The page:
The NHS Forest 2023-2024 tree planting season has been a success with a total of 27,261 trees planted across more than 100 NHS sites. We requested feedback from these sites to understand their experience. This blog delves into the feedback provided by participants and highlights motivations, satisfaction levels, challenges and impact. A big thank you to participants of this survey. Your feedback will help us improve our scheme next season! 

Participation and Tree Planting Numbers  

The survey data reveals a wide range of tree planting numbers among the 19 respondents. Some planted as few as 30 trees while others planted up to 1,450 trees. This variation underscores different sites’ diverse capacities and resources, from clustered planting around car parks to larger institutional grounds.  

Where are the trees planted?  

31 percent of applicants planted their trees on land adjacent to onsite roads, paths or car parks and 17 percent were planted adjacent to building structures. This points to the fact that a lot of NHS sites are short on green space.  

Which of the following best summarises the land where the trees have been planted?
31% - Adjacent to onsite roads, paths or car parks
17% - Adjacent to hospital buildings or structures
17% - Hospital gardens or similar outdoor amenity spaces
4% - Conservation areas, such as nature reserves or green buffers
13% - Expanding areas of existing woodland/tree cover on site
6% - Outdoor recreational areas or sports fields
4% - Areas of new development
4% - Other

Motivations for Tree Planting

Understanding the motivations behind tree planting helps us to appreciate the broad environmental and social benefits that lead to applicants working with us. The survey identified several key motivations, often overlapping. The top five most important in order of importance were:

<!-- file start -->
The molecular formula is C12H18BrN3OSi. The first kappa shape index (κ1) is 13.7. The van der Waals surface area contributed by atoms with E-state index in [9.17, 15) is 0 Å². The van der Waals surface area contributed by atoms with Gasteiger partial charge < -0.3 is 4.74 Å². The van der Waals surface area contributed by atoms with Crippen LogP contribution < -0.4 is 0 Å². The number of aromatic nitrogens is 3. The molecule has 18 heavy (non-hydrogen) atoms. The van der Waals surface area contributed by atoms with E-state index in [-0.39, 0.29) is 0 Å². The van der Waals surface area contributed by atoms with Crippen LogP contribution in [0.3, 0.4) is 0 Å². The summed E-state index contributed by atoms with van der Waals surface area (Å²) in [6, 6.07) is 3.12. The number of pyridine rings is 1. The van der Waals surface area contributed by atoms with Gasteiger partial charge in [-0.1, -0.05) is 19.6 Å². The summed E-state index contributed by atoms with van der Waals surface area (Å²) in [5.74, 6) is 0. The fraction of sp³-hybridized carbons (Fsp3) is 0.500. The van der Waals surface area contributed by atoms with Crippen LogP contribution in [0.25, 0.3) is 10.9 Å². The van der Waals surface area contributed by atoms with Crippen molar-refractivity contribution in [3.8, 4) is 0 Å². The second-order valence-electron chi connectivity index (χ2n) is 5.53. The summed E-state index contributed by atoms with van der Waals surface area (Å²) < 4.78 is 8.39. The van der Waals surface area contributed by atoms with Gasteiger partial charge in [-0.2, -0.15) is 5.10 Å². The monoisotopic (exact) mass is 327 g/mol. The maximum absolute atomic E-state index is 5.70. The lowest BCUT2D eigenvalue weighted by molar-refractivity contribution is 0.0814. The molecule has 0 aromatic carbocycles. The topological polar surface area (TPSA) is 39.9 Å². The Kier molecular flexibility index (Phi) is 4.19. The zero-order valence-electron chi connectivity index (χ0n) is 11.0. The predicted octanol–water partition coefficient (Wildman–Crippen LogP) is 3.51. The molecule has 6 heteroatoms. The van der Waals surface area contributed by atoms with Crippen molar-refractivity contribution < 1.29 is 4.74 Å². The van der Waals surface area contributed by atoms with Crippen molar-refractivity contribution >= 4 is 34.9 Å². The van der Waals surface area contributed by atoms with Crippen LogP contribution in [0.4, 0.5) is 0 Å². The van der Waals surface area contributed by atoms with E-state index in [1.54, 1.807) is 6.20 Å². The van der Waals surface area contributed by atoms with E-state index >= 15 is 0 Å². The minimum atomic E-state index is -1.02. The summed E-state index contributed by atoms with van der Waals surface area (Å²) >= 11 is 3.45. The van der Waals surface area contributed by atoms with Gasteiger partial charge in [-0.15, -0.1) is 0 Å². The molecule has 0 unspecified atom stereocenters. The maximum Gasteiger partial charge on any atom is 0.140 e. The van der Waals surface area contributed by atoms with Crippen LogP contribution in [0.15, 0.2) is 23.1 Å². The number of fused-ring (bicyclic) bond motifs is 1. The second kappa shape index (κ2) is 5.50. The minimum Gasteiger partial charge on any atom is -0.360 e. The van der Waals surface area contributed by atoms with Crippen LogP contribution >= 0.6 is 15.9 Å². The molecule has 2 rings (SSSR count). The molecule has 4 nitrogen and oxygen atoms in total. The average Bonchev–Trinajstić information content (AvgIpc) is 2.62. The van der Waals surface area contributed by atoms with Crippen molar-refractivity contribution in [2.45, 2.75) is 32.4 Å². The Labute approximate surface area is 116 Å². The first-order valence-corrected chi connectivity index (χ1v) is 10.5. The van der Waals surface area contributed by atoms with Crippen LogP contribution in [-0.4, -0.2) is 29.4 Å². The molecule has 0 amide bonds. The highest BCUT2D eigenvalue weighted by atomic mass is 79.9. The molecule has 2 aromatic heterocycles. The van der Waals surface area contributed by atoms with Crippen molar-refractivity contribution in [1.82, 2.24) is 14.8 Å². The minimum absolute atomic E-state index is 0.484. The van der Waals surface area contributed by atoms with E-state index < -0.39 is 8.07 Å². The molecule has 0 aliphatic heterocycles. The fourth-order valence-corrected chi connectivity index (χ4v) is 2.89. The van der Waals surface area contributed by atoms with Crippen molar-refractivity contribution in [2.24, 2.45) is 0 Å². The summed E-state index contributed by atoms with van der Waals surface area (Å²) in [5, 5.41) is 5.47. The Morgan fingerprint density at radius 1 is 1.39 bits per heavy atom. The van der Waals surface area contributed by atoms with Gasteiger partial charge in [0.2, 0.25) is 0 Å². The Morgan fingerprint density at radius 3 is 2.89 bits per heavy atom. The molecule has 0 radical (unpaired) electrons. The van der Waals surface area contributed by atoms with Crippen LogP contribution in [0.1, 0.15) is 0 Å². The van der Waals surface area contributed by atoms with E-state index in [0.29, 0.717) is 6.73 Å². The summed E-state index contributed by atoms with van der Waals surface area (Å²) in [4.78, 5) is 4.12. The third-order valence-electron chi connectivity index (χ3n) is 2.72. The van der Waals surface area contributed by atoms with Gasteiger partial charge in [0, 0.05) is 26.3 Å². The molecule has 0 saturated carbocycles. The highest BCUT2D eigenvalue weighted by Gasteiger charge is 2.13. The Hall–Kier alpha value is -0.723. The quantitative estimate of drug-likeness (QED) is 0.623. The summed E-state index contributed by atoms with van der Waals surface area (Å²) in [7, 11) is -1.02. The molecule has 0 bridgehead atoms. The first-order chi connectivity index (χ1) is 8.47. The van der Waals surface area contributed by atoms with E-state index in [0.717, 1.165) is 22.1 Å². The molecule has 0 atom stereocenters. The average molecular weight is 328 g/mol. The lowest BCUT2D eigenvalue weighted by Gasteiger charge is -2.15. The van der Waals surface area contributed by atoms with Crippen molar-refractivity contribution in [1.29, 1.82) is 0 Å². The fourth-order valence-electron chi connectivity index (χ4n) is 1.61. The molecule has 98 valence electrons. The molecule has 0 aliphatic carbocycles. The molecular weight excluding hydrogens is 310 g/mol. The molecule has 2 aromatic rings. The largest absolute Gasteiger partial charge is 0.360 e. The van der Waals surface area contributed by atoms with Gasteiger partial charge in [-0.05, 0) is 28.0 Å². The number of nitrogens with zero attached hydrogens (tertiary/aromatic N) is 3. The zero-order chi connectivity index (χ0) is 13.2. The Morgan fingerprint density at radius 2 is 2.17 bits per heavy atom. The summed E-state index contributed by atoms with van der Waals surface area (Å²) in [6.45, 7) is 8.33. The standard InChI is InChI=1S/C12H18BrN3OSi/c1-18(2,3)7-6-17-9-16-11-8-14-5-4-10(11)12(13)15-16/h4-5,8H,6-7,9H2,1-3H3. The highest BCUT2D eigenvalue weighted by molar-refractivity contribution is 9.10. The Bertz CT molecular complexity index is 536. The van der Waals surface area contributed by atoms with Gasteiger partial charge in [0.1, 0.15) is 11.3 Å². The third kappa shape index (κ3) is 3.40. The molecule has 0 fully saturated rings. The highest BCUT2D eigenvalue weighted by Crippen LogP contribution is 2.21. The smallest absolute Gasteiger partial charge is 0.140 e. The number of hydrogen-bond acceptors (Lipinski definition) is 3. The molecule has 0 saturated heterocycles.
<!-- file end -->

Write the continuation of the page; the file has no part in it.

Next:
1. Providing habitat for wildlife/biodiversity: By planting trees participants aimed to create habitats for various species, supporting local wildlife and contributing to ecological diversity.
  2. Creating landscaping features/zoned areas: Many participants sought to enhance the aesthetic and functional aspects of their spaces. By planting trees, they aimed to create distinct zones, perhaps to create privacy for staff and patients whilst also improving the visual appeal of the site.
  3. To improve the environmental image of the site: improving the visual image of the site and improving environmental credentials through tree planting.
  4. To connect staff to nature through tree planting: We loved hearing that most people who helped to plant the trees were staff and the average amount of people sites had help with the planting was 15! One of the participants commented that the tree planting had ‘encouraged a lot of staff to be more environmentally aware’.
  5. To enhance ecosystem services: These are benefits provided by trees and include production of oxygen, nutrient cycling, purification of water and air, carbon sequestration and flood protection. One participant shared how the newly planted trees will improve air quality and create a peaceful environment for both staff and visitors. 

Satisfaction with Tree Quality